By Robert Jasmin Rintoull
“As you know, and as we kept in mind while doing the work, Srila Prabhupada staunchly opposed needless changes.” (Jayadvaita Swami, Letter to Amogha Lila, 1986)
Speaking of needless changes to Prabhupada’s Gita, I found the silliest change of all in chapter 4 vs 22
1972 Gita reads:
“He who is satisfied with gain which comes of its own accord, who is free from duality and does not envy, who is steady BOTH IN success and failure, is never entangled, although performing actions.” (Bg. 4.22, 1972 edition)
Sounds ok doesn’t it?
JAS had ONE small alteration in his 1983 version:
“He who is satisfied with gain which comes of its own accord, who is free from duality and does not envy, who is steady IN BOTH success and failure, is never entangled, although performing actions.” (Bg. 4.22, 1983 edition)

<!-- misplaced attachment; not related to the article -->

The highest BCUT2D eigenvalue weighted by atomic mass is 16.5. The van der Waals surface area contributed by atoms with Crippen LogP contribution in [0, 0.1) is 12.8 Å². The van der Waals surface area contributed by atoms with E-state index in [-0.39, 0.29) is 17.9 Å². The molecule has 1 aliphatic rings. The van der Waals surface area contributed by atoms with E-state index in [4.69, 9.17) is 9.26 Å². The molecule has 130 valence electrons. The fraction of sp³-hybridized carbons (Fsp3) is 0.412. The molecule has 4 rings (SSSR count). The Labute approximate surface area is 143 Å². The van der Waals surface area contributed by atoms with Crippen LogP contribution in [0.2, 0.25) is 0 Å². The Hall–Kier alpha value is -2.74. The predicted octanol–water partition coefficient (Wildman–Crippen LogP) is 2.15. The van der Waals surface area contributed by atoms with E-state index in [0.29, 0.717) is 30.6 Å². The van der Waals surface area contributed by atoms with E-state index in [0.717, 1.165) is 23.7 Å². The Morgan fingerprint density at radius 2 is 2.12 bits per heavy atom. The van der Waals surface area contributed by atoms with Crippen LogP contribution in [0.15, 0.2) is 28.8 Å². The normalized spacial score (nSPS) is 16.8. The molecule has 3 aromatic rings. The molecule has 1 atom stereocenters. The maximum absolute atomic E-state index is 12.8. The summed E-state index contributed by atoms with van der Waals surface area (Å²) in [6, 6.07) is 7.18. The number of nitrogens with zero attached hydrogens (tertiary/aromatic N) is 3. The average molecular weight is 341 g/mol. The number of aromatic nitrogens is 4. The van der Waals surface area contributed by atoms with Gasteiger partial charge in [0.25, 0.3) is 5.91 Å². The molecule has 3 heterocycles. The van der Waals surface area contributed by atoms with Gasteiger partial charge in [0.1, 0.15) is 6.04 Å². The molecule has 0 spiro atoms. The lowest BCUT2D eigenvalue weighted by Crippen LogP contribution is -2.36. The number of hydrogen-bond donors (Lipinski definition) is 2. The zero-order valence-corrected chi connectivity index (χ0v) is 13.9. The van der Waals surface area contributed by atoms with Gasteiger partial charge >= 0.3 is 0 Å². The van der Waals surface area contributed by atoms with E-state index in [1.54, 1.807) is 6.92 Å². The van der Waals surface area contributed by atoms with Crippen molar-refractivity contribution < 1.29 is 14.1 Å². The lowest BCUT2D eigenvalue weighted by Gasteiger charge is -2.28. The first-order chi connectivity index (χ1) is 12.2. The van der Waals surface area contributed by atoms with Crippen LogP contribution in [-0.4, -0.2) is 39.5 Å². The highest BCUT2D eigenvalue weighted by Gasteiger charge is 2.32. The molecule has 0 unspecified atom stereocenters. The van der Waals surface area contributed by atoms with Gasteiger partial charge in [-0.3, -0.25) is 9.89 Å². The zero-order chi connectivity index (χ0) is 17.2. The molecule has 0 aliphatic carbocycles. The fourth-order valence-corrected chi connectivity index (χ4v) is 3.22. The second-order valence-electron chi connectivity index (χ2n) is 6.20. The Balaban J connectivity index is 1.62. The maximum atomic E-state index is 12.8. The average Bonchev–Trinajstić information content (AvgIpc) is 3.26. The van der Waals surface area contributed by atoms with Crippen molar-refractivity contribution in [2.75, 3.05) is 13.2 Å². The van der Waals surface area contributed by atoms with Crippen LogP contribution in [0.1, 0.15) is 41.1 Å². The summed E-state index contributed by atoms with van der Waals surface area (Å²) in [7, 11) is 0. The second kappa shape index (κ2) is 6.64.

He decided that “IN BOTH” sounded more grammatically or aestethically correct than “BOTH IN”. This is what we would call a nitpicking, pedantic editor!
“As nitpicking inherently requires fastidious, meticulous attention to detail, the term has become appropriated to describe the practice of meticulously searching for minor, even trivial errors in detail (often referred to as “nits” as well), and then criticising them (see hypercriticism).” (http://en.wikipedia.org/wiki/Nitpicking)
But not only that, by this change Jayadvaita Swami changed Srila Prabhupada’s words and brought the Gita further away from Srila Prabhupada. Here is the “original manuscript”:
Don’t change from this to that. That is your American disease. This is very serious that you always want to change everything. (Srila Prabhupada, Letter to Bhakta dasa, Nov 24, 1974)